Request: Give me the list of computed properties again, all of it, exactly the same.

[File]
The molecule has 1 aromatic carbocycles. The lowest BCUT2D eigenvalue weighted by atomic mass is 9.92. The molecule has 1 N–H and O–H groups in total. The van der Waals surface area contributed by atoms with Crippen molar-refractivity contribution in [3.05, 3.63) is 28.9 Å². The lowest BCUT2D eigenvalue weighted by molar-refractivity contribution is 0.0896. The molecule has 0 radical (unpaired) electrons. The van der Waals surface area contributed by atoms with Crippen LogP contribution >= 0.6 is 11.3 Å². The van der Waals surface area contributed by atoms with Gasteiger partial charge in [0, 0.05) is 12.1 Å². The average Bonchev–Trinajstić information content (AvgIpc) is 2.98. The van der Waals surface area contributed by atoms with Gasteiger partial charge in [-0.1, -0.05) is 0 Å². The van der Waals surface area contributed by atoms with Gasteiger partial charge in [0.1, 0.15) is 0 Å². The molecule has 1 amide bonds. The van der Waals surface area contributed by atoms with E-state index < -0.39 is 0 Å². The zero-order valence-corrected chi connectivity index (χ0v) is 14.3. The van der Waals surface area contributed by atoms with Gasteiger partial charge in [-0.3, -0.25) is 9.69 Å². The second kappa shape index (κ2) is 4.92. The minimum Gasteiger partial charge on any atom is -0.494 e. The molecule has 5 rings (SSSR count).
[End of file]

The molecule has 1 aromatic carbocycles. The lowest BCUT2D eigenvalue weighted by atomic mass is 9.92. The molecule has 1 N–H and O–H groups in total. The van der Waals surface area contributed by atoms with Crippen molar-refractivity contribution in [3.05, 3.63) is 28.9 Å². The lowest BCUT2D eigenvalue weighted by molar-refractivity contribution is 0.0896. The molecule has 0 radical (unpaired) electrons. The van der Waals surface area contributed by atoms with Crippen LogP contribution >= 0.6 is 11.3 Å². The van der Waals surface area contributed by atoms with Gasteiger partial charge in [0, 0.05) is 12.1 Å². The average Bonchev–Trinajstić information content (AvgIpc) is 2.98. The van der Waals surface area contributed by atoms with Gasteiger partial charge in [-0.1, -0.05) is 0 Å². The van der Waals surface area contributed by atoms with Gasteiger partial charge in [0.1, 0.15) is 0 Å². The molecule has 1 amide bonds. The van der Waals surface area contributed by atoms with E-state index < -0.39 is 0 Å². The zero-order valence-corrected chi connectivity index (χ0v) is 14.3. The van der Waals surface area contributed by atoms with Gasteiger partial charge in [-0.3, -0.25) is 9.69 Å². The second kappa shape index (κ2) is 4.92. The minimum Gasteiger partial charge on any atom is -0.494 e. The molecule has 5 rings (SSSR count).